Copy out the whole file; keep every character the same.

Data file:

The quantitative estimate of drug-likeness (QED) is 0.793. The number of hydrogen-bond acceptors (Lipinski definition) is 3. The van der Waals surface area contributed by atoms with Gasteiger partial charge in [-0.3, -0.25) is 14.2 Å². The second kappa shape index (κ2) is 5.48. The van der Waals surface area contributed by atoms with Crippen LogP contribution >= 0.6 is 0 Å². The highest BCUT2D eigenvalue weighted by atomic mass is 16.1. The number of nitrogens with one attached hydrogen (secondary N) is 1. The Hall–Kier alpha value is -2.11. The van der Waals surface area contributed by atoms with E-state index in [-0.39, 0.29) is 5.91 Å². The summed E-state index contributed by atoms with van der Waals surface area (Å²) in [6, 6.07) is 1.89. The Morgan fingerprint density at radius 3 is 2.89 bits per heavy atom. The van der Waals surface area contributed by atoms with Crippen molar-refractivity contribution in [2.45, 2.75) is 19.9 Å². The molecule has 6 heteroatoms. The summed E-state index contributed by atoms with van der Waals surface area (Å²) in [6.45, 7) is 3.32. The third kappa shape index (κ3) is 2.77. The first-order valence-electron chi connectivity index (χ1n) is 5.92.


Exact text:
The quantitative estimate of drug-likeness (QED) is 0.793. The number of hydrogen-bond acceptors (Lipinski definition) is 3. The van der Waals surface area contributed by atoms with Gasteiger partial charge in [-0.3, -0.25) is 14.2 Å². The second kappa shape index (κ2) is 5.48. The van der Waals surface area contributed by atoms with Crippen LogP contribution >= 0.6 is 0 Å². The highest BCUT2D eigenvalue weighted by atomic mass is 16.1. The number of nitrogens with one attached hydrogen (secondary N) is 1. The Hall–Kier alpha value is -2.11. The van der Waals surface area contributed by atoms with E-state index in [-0.39, 0.29) is 5.91 Å². The summed E-state index contributed by atoms with van der Waals surface area (Å²) in [6, 6.07) is 1.89. The Morgan fingerprint density at radius 3 is 2.89 bits per heavy atom. The van der Waals surface area contributed by atoms with Crippen molar-refractivity contribution in [2.45, 2.75) is 19.9 Å². The molecule has 6 heteroatoms. The summed E-state index contributed by atoms with van der Waals surface area (Å²) in [6.45, 7) is 3.32. The third kappa shape index (κ3) is 2.77. The first-order valence-electron chi connectivity index (χ1n) is 5.92.